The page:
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Defend Against Today’s Modern Threats

Published on Sep 19, 2014 at 10:55 am in Tennessean Articles.

Target

Forty million credit cards … 70 million client records … $148 million cost.

That was the impact of Target’s 2013 security breach.

Then, how about 4.5 million names, addresses, Social Security numbers, birth dates and telephone numbers.

That was the number of patient records stolen in the recent Community Health Systems (CHS) breach, an attack that hits closer to home, both geographically and psychologically, for many Middle Tennessee business leaders. Since the CHS breach involved permanent information that cannot easily be changed — unlike a credit card, for example, which can be cancelled and replaced — the long-term ramifications of this violation are potentially severe.

Don’t let your business become the next cyber breach headline.

Traditional approaches aren’t sufficient for today’s cyber security landscape and changing compliance requirements. We’ve talked in this column before about how the biggest headache that’s driving companies’ interest in IT security right now is dealing with compliance issues like HIPPA (Health Insurance Portability and Accountability Act), PCI (Payment Card Industry) or SOX (Sarbanes-Oxley Act). Compliance standards are lengthy, confusing and full of technical jargon.

Achieving compliance also isn’t a one-and-done scenario. It’s something organizations have to work at every day to keep up with evolving technology. It’s no wonder business leaders are breaking out the aspirin. If you have data that falls under compliance standards like HIPPA, PCI and SOX, where you have to demonstrate that you control access to that data, traditional IT security protocols are costly, complex and take too long to deploy.

All is not lost, though. Even small and mid-sized businesses can put forth every effort to protect their clients’ data. Your organization’s defense against today’s modern threats should include five steps.

  1. Assess your network: A key problem area for many small and mid-size businesses is a lack of knowledge. Many business leaders simply don’t have a complete inventory of their IT resources and critical data. Take, for example, the CHS attack, which according to TrustedSec, an information security consulting company, leveraged the “Heartbleed” bug — which widely hit in the news back in April — and gained user credentials from an unpatched Juniper Network that was connected to the CHS network. From there, the credentials were used to login to CHS’ virtual private network. While we’ll likely never know whether or not CHS knew about the unpatched Juniper device, the health care company’s first step would have been to assess its network and create an inventory of its assets, installed software and any potential vulnerabilities and active threats.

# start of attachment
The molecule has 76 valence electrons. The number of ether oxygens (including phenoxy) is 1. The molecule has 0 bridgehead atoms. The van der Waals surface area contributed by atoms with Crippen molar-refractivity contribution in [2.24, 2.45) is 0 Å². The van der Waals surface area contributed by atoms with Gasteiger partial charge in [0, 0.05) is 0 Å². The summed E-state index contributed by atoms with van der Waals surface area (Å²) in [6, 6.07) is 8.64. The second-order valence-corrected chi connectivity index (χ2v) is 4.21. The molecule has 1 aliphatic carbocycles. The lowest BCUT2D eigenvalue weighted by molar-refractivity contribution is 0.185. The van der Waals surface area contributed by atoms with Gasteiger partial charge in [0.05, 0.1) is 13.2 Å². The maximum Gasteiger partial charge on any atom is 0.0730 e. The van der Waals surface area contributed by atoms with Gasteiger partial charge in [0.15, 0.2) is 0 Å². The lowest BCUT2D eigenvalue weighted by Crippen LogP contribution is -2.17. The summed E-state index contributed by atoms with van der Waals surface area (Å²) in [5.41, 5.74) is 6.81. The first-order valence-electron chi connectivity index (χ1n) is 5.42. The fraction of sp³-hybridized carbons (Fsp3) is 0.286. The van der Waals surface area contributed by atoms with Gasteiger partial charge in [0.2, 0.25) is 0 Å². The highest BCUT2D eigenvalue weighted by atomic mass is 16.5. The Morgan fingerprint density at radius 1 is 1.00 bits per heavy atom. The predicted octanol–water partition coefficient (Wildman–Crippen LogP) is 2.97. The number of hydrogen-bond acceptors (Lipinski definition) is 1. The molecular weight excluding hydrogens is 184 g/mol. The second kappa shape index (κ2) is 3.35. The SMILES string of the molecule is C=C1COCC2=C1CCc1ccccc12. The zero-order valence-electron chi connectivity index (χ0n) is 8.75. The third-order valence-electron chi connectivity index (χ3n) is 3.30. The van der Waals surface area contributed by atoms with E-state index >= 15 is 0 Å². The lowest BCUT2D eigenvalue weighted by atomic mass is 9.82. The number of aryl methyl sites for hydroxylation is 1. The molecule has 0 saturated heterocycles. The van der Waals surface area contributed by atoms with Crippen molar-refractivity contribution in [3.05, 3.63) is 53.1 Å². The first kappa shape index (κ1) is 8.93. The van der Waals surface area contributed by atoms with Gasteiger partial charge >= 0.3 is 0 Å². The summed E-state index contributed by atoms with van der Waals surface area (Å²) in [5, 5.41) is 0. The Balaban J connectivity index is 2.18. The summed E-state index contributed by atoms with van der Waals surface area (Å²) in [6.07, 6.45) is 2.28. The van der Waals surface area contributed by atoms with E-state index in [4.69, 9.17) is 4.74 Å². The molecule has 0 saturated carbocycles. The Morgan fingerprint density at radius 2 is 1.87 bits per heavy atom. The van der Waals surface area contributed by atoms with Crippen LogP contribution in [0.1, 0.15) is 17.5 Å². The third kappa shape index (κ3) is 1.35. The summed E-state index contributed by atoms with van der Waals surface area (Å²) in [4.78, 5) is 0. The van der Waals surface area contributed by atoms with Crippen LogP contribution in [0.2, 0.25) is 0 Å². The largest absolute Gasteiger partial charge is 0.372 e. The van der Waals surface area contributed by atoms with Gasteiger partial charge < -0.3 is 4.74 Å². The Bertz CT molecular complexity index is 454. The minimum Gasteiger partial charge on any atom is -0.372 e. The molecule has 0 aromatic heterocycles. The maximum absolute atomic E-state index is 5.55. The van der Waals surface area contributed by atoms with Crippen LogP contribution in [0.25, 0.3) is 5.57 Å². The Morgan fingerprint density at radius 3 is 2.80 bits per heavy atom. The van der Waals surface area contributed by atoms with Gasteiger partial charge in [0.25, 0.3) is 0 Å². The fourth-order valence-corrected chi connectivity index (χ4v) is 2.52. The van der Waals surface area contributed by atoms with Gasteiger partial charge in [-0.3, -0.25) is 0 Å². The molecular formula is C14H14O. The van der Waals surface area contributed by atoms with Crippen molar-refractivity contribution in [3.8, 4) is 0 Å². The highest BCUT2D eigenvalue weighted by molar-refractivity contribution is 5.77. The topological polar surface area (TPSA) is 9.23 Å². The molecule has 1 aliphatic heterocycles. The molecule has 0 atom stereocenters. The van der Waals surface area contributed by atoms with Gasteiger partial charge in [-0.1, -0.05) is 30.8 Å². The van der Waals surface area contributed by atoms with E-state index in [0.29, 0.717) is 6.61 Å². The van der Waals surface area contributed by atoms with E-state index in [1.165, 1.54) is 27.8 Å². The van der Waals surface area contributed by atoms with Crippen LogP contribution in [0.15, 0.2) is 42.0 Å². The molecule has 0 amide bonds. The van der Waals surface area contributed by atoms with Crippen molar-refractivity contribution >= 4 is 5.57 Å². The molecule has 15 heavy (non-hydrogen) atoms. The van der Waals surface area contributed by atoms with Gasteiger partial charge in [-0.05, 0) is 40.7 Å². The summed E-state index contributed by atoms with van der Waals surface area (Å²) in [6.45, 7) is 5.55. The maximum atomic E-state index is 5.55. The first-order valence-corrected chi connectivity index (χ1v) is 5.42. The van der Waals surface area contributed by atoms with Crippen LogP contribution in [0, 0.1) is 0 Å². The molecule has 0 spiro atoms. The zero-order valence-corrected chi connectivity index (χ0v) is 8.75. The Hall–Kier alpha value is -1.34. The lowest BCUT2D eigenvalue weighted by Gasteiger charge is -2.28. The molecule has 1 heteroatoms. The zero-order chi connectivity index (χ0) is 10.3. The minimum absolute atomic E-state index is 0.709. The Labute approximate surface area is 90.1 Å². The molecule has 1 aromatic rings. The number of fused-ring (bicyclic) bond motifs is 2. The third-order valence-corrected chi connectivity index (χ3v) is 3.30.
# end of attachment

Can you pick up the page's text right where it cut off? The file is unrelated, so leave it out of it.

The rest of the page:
2. Find threats: Your threat detection system needs to extend well beyond prevention-only security tools such as firewalls and anti-virus software, and identify known malicious entities, compromised systems, potentially insecure behaviors and unpatched software. If you need to comply with PCI, HIPAA or Sarbanes-Oxley, this is also where you need to measure, manage and report on compliance.
  3. Respond to incidents: Small and mid-size business leaders often lack the specialized staff or security training needed to respond to IT security incidents as they occur. Whether you keep expertise in-house, or partner with an IT firm, when a breach occurs you need to analyze the threat, respond quickly and conduct a thorough investigation.
  4. Learn from others: Don’t operate your IT defenses in a bubble — find a systemized way to stay on top of everything from the latest threat gracing the headlines to time-tested security controls. When you learn something new, leverage and share that information with your peers.
  5. Adjust and improve your security system: Even the best data security systems are not perfect. There will always be cracks that hackers can slip through, and once they have the keys to the kingdom the volumes of data they’re able to extract are extraordinary. While this may sound extremely discouraging at first read, it’s really just a byproduct of all the amazing advances your organization gets to take advantage of every day because of technology. To continue to take advantage of these advances without being breached by a hacker, you need to treat your defense system as a living process that you continually adjust and improve.

This post originally appeared in The Tennessean.